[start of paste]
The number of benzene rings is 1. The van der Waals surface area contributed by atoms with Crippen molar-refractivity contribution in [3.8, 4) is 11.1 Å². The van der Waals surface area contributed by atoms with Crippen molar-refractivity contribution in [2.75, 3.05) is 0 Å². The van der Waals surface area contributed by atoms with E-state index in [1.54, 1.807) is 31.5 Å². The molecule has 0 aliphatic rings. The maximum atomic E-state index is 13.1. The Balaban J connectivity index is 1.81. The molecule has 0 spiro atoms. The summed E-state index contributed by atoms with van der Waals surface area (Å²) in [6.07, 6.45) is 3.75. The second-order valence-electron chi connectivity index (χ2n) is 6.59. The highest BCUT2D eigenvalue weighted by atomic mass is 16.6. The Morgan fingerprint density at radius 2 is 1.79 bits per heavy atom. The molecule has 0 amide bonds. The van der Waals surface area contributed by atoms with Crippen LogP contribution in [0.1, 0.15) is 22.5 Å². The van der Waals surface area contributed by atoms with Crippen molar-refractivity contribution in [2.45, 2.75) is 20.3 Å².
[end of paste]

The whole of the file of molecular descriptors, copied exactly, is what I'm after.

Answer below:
The number of benzene rings is 1. The van der Waals surface area contributed by atoms with Crippen molar-refractivity contribution in [3.8, 4) is 11.1 Å². The van der Waals surface area contributed by atoms with Crippen molar-refractivity contribution in [2.75, 3.05) is 0 Å². The van der Waals surface area contributed by atoms with E-state index in [1.54, 1.807) is 31.5 Å². The molecule has 0 aliphatic rings. The maximum atomic E-state index is 13.1. The Balaban J connectivity index is 1.81. The molecule has 0 spiro atoms. The summed E-state index contributed by atoms with van der Waals surface area (Å²) in [6.07, 6.45) is 3.75. The second-order valence-electron chi connectivity index (χ2n) is 6.59. The highest BCUT2D eigenvalue weighted by atomic mass is 16.6. The Morgan fingerprint density at radius 2 is 1.79 bits per heavy atom. The molecule has 0 amide bonds. The van der Waals surface area contributed by atoms with Crippen LogP contribution in [0.1, 0.15) is 22.5 Å². The van der Waals surface area contributed by atoms with Crippen molar-refractivity contribution in [2.45, 2.75) is 20.3 Å².